The Centre’s fiscal deficit in the April-July 2021 period came in at only 21.3 per cent of full-year budget estimate (BE), mainly on account of curbs on expenditure and a rise in tax and non-tax revenue collection.
Finance Ministry officials and representatives of rating agency Moody’s discussed economic growth prospects, during which India pitched for an upgrade in its sovereign rating outlook. Sources said the meeting was attended by Chief Economic Advisor K V Subramanian and other officers from the Department of Economic Affairs and Moody’s analyst. The meeting is a precursor to Moody’s annual sovereign rating action.
Moody’s Investors Service had last year downgraded India’s sovereign rating to ‘Baa3’ from ‘Baa2’, saying there will be challenges in the implementation of policies to mitigate risks of a sustained period of low growth and deteriorating fiscal position. The outlook on the sovereign rating is negative. During Tuesday’s meeting, Finance Ministry officials highlighted the upward trajectory of GDP growth seen in the June 2021 quarter and also the fiscal deficit and borrowing numbers.
The Centre’s fiscal deficit in the April-July 2021 period came in at only 21.3 per cent of full-year budget estimate (BE), mainly on account of curbs on expenditure and a rise in tax and non-tax revenue collection. In the same period last fiscal, the deficit was 103 per cent of the annual target. In line with its Budget estimates, the Centre has announced it would borrow Rs 5.03 lakh crore in the October-March period. The government had pegged its gross borrowing target for current fiscal at Rs 12.5 lakh crore in the 2021-22 Budget.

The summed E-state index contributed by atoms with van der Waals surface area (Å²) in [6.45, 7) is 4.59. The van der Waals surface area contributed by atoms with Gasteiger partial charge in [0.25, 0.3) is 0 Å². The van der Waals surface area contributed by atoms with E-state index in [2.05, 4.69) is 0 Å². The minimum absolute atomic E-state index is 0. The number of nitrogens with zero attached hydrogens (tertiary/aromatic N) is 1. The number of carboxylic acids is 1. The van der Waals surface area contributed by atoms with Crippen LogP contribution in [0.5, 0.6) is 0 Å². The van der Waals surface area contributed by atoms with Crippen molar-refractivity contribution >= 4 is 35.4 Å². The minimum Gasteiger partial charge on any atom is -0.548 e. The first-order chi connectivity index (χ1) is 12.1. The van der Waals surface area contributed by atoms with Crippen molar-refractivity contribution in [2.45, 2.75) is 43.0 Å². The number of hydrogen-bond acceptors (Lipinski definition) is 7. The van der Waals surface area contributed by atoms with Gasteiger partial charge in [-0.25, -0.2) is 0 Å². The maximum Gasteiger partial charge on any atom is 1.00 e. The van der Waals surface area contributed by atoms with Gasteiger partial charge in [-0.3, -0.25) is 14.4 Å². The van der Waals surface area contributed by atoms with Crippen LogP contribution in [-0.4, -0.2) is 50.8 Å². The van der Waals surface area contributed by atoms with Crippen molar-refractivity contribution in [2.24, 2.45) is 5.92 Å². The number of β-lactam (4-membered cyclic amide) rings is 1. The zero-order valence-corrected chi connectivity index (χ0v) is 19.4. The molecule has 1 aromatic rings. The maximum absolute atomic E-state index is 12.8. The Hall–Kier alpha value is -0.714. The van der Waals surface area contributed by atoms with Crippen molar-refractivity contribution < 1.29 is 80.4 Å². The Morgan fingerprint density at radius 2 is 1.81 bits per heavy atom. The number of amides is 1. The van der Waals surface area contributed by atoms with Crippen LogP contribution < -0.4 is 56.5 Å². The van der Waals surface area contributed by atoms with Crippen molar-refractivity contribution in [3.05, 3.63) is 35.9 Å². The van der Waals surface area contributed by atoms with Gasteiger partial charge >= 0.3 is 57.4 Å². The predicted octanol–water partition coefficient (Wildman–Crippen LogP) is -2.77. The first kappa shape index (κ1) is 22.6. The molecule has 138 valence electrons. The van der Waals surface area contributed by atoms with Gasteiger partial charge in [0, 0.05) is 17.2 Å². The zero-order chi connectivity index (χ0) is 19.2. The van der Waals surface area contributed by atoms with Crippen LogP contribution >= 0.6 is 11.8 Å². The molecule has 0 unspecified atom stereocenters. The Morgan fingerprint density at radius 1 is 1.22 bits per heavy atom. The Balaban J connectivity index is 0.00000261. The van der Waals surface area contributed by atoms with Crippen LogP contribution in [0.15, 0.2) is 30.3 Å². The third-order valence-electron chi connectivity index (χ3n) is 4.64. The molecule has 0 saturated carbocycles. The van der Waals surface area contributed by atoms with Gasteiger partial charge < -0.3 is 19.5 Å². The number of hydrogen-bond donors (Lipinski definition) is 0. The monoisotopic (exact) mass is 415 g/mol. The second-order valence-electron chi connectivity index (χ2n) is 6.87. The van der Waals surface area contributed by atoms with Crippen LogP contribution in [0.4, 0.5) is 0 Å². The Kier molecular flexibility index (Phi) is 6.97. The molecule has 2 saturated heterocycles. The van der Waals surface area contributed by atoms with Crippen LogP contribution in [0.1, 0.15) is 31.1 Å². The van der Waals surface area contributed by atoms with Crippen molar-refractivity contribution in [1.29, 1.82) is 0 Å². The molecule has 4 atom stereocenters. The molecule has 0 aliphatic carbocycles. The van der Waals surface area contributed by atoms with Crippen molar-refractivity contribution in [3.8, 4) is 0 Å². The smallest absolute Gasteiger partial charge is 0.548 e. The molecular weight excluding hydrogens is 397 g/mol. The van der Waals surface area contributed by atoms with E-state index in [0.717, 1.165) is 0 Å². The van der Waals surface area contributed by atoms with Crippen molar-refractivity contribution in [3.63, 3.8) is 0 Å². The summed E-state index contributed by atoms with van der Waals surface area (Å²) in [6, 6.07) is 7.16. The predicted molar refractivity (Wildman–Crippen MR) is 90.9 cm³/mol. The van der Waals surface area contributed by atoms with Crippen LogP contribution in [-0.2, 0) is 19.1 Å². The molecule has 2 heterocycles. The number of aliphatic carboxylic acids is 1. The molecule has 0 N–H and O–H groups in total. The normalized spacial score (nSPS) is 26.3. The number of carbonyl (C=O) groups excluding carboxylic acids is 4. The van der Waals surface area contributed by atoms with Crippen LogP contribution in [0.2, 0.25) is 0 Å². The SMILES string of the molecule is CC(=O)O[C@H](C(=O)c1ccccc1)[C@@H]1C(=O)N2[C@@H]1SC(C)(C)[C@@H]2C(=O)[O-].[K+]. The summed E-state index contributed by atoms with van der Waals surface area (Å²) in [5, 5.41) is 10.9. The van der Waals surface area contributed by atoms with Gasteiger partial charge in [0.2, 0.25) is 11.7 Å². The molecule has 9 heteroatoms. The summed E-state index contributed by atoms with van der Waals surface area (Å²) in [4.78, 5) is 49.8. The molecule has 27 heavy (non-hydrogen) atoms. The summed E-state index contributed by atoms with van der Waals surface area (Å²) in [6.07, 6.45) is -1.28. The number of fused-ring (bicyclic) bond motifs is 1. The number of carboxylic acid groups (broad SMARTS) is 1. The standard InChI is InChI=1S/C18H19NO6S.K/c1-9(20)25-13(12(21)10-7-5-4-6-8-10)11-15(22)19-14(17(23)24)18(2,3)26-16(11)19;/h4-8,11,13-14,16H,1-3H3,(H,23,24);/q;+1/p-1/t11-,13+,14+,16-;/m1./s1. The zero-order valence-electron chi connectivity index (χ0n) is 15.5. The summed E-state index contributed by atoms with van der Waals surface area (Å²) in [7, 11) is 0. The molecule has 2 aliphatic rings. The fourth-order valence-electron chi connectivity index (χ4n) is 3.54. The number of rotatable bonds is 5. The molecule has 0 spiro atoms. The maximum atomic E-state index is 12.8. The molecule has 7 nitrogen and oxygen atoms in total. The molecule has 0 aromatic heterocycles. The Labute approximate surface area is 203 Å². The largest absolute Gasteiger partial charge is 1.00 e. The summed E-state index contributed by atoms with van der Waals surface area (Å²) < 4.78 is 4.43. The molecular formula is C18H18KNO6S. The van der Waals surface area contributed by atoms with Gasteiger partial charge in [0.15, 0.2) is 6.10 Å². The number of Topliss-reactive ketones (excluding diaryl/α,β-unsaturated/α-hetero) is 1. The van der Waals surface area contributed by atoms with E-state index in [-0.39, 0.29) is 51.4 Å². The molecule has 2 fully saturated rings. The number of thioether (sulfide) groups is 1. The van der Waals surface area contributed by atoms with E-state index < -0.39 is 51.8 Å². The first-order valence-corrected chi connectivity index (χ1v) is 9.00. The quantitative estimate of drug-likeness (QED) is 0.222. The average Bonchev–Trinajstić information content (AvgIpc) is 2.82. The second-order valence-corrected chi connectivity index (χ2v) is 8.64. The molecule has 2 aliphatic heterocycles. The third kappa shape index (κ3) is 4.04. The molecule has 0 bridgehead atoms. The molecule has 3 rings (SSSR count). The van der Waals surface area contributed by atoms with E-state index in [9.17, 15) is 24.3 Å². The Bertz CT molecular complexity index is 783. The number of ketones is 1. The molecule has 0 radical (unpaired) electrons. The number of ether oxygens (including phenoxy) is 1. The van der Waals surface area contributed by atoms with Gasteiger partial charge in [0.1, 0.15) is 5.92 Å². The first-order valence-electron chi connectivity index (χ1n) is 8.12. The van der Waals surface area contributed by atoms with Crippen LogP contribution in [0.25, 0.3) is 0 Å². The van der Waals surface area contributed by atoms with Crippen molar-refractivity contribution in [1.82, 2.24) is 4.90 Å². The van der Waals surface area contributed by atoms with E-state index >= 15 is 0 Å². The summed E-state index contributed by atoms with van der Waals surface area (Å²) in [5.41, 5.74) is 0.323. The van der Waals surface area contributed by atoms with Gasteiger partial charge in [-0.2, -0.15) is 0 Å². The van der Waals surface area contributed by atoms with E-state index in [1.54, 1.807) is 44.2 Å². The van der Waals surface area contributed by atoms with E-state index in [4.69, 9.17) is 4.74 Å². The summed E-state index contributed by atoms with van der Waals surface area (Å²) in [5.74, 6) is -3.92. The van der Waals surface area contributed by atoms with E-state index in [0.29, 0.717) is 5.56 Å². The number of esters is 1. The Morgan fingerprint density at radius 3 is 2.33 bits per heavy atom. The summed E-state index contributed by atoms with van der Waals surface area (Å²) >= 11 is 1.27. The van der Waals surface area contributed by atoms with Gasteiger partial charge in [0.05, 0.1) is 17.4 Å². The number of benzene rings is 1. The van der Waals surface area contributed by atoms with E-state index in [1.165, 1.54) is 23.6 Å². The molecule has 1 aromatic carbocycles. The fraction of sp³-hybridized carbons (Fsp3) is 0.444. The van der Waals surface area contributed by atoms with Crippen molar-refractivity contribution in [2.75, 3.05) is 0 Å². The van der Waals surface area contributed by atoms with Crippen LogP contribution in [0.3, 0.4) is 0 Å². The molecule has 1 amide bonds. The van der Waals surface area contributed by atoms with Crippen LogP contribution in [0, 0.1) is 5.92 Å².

The Indian economy contracted 7.3 per cent in the 2020-21 fiscal. In the April-June quarter of current fiscal, the economy grew 20.1 per cent. Moody’s has projected a 9.3 per cent growth in the current fiscal ending March 2022. For the calendar year 2021, Moody’s has cut growth estimate sharply to 9.6 per cent.
An economic contraction is caused by a loss in confidence that slows demand. An event, like a stock market correction or crash, triggers it. But the true cause precedes the well-publicized event. For example, it may be precipitated by an increase in interest rates that decreases capital spending.
Investors sell stocks, sending prices downward and reducing financing for large corporations. Businesses cut spending, then lay off workers. That dries up consumer spending, which creates further business losses and layoffs. To understand this economic downturn, one has to be aware of the causes of the business cycle, especially the causes of a recession. (PTI)